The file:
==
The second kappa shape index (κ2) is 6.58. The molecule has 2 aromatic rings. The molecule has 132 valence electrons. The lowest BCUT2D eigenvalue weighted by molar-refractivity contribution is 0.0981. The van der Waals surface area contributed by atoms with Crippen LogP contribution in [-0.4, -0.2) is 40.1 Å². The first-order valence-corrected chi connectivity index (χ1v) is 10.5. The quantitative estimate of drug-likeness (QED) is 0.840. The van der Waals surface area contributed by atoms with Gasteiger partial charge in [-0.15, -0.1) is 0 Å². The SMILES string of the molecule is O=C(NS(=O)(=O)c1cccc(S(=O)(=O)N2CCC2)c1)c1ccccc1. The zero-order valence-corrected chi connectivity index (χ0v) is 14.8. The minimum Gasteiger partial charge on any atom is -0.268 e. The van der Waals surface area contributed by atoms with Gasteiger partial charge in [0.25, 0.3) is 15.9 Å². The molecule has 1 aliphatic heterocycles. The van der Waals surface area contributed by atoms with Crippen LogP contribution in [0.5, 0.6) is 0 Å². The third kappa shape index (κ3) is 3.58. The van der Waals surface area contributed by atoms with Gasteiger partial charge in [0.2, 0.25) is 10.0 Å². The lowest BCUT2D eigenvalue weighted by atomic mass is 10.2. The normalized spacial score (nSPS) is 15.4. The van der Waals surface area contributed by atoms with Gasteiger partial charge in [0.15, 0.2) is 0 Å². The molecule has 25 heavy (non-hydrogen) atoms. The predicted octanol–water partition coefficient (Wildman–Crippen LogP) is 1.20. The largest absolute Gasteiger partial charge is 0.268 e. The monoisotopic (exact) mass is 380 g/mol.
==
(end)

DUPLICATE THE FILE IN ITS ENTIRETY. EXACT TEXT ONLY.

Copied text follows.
The second kappa shape index (κ2) is 6.58. The molecule has 2 aromatic rings. The molecule has 132 valence electrons. The lowest BCUT2D eigenvalue weighted by molar-refractivity contribution is 0.0981. The van der Waals surface area contributed by atoms with Crippen LogP contribution in [-0.4, -0.2) is 40.1 Å². The first-order valence-corrected chi connectivity index (χ1v) is 10.5. The quantitative estimate of drug-likeness (QED) is 0.840. The van der Waals surface area contributed by atoms with Gasteiger partial charge in [-0.15, -0.1) is 0 Å². The SMILES string of the molecule is O=C(NS(=O)(=O)c1cccc(S(=O)(=O)N2CCC2)c1)c1ccccc1. The zero-order valence-corrected chi connectivity index (χ0v) is 14.8. The minimum Gasteiger partial charge on any atom is -0.268 e. The van der Waals surface area contributed by atoms with Gasteiger partial charge in [0.25, 0.3) is 15.9 Å². The molecule has 1 aliphatic heterocycles. The van der Waals surface area contributed by atoms with Crippen LogP contribution in [0.5, 0.6) is 0 Å². The third kappa shape index (κ3) is 3.58. The van der Waals surface area contributed by atoms with Gasteiger partial charge in [0.2, 0.25) is 10.0 Å². The lowest BCUT2D eigenvalue weighted by atomic mass is 10.2. The normalized spacial score (nSPS) is 15.4. The van der Waals surface area contributed by atoms with Gasteiger partial charge in [0.15, 0.2) is 0 Å². The molecule has 25 heavy (non-hydrogen) atoms. The predicted octanol–water partition coefficient (Wildman–Crippen LogP) is 1.20. The largest absolute Gasteiger partial charge is 0.268 e. The monoisotopic (exact) mass is 380 g/mol.